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Malawi Medical Journal
College of Medicine, University of Malawi and Medical Association of Malawi
ISSN: 1995-7262
Vol. 26, No. 4, 2014, pp. 101-104
Bioline Code: mm14021
Full paper language: English
Document type: Research Article
Document available free of charge

Malawi Medical Journal, Vol. 26, No. 4, 2014, pp. 101-104

 en HIV Disclosure: Parental dilemma in informing HIV infected Children about their HIV Status in Malawi
Mandalazi, P.; Bandawe, C. & Umar, E.


Increasingly many perinatally HIV-infected children are surviving through adolescence and adulthood as a result of improvements in the management of paediatric HIV infection, particularly the increased use of combination therapy. It is usually the parents or guardians of these children who are faced with the task of informing the child living with HIV about his or her positive status. However, many parents—particularly biological parents —find this disclosure process difficult to initiate, and this study explored some of the difficulties that these parents encounter.
This study set out to explore potential factors that challenge parents and guardians when informing their perinatally HIV-infected child about the child’s HIV status.
This was a qualitative narrative study that employed in-depth interviews with parents or guardians of children perinatally infected with HIV. A total of 20 parents and guardians of children who attend the outpatient HIV clinic at the Baylor College of Medicine-Abbott Fund Children’s Clinical Centre of Excellence (COE) in Lilongwe, Malawi were interviewed. Of these, 14 were biological parents and six were guardians.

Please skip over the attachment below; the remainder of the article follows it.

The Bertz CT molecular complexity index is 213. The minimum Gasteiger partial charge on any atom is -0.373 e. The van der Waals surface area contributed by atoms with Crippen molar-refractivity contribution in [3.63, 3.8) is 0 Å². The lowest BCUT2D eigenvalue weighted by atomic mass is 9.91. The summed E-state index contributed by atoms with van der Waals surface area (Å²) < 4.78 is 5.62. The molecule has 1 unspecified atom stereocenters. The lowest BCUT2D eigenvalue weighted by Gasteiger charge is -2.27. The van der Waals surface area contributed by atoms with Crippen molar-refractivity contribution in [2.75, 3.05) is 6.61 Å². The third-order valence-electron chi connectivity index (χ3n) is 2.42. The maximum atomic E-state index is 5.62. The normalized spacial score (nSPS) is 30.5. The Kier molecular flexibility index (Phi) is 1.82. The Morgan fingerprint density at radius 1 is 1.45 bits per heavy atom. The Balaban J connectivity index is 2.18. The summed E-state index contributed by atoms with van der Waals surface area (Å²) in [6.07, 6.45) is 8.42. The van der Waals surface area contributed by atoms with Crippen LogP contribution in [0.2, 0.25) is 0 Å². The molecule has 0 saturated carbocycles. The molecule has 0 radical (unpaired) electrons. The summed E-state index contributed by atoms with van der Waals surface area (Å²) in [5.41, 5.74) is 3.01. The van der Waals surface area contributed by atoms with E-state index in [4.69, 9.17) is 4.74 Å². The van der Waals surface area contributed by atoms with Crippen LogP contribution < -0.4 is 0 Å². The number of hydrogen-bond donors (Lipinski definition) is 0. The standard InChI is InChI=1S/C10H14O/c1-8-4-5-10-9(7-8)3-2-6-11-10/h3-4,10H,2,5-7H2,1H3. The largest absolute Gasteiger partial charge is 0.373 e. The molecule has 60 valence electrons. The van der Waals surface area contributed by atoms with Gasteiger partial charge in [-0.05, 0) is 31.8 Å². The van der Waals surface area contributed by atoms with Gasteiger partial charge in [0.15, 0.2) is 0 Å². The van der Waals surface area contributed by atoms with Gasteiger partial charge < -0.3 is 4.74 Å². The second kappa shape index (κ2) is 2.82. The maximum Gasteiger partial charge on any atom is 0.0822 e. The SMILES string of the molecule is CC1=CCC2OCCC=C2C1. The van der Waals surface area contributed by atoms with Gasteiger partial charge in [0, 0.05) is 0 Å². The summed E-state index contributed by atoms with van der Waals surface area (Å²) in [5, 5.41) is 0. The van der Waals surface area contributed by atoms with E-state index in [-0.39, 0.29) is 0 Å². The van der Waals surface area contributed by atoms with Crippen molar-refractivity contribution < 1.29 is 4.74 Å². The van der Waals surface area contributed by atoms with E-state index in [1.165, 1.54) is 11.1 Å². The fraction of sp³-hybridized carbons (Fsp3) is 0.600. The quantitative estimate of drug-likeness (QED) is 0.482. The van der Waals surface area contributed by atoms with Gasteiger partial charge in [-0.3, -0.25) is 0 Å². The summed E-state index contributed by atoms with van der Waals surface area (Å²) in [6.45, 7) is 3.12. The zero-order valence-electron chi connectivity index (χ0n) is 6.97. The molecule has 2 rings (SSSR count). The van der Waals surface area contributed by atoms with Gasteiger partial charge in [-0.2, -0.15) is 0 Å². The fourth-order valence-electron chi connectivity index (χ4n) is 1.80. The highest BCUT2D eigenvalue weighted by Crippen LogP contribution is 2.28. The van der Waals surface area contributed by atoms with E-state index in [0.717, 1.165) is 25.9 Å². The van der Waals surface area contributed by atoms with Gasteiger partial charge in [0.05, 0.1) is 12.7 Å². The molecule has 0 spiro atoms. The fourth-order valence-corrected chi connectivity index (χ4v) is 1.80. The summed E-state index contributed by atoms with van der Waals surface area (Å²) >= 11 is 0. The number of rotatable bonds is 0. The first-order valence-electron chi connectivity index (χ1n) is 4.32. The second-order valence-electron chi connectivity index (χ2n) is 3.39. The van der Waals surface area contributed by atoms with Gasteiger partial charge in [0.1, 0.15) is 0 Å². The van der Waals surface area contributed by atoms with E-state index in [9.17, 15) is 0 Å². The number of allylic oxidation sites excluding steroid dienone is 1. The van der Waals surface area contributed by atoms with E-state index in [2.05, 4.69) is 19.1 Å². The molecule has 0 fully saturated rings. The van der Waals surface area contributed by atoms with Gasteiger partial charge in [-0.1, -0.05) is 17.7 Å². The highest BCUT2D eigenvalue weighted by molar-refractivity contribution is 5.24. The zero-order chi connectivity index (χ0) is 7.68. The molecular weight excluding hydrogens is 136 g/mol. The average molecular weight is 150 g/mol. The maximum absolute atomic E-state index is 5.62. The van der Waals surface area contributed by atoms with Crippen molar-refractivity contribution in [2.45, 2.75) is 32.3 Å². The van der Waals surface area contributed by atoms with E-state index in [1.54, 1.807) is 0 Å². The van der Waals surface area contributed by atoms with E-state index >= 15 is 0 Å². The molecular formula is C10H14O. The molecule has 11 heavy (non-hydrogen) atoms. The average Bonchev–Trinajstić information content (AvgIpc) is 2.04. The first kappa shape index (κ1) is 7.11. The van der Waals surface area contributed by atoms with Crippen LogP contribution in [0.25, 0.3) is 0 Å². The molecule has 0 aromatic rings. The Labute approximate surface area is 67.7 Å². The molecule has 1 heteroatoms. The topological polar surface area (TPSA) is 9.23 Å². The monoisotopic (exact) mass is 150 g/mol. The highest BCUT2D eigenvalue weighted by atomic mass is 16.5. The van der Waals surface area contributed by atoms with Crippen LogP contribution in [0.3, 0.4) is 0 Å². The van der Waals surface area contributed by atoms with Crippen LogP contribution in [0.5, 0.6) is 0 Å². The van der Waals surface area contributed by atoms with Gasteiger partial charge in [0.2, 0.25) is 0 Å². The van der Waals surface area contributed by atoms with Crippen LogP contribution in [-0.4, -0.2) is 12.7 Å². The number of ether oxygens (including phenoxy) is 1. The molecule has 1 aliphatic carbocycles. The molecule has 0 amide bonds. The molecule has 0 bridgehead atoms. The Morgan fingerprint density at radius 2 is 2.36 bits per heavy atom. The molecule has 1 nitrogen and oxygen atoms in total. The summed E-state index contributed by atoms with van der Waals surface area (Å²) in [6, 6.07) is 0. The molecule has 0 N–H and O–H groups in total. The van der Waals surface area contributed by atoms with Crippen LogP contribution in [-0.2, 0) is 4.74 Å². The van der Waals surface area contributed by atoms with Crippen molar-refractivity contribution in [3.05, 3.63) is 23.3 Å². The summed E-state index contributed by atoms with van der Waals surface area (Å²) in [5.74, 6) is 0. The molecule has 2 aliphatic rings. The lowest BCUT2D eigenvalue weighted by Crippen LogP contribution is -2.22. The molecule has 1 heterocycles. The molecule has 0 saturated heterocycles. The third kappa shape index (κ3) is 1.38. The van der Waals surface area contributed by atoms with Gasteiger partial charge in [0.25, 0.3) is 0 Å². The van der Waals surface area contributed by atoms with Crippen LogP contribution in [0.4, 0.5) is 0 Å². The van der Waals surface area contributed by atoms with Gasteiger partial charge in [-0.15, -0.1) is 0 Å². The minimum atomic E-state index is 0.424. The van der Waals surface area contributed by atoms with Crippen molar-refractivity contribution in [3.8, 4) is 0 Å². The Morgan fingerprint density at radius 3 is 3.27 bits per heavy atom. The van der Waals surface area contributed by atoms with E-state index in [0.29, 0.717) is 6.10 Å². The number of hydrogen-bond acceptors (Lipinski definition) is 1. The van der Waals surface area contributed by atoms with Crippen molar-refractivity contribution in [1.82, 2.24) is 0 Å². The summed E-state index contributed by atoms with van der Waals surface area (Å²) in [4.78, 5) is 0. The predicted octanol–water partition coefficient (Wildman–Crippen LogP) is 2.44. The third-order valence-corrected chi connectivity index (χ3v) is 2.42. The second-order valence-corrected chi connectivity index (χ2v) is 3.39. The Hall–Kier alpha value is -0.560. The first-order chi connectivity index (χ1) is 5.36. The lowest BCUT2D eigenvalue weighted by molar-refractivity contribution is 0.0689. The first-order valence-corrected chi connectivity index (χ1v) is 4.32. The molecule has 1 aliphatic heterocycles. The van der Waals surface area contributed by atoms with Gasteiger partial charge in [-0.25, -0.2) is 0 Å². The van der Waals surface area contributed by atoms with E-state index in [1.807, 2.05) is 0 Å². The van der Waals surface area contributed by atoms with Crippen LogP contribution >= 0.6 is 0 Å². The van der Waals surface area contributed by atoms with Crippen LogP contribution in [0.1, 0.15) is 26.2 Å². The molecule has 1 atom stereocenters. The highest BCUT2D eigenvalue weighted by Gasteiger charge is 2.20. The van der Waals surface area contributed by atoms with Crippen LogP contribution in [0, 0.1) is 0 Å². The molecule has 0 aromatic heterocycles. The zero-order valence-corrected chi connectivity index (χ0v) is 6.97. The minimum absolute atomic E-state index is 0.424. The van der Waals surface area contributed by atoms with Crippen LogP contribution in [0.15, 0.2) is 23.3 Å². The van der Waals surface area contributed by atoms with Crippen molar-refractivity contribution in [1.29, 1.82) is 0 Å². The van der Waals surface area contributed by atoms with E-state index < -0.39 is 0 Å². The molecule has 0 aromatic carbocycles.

Guardians and parents expressed uneasiness and apprehension with the disclosure conversation, whether or not they had already told their child that he or she had HIV. Participants who had not told their children recounted that they had contemplated starting the conversation but could not gather enough courage to follow through with those thoughts. They cited the fear of robbing their child of the happiness of living without the knowledge of being positive, fear of making their own status known to more people, and fear of confrontation or creating enmity with their child as impediments to disclosing their child’s positive HIV status to him or her.
It is apparent that guardians—more particularly biological parents—of children perinatally infected by HIV find it difficult to inform their children about their children’s HIV status. From this disempowered position, parents dread the disclosure of a positive HIV status to a child as a psychosocial process that has the potential to disturb a family’s previously established equilibrium with threats of stigmatization, marginalization, and parent-child conflict. This calls for strategies that could support parents to make disclosure to the child less challenging.

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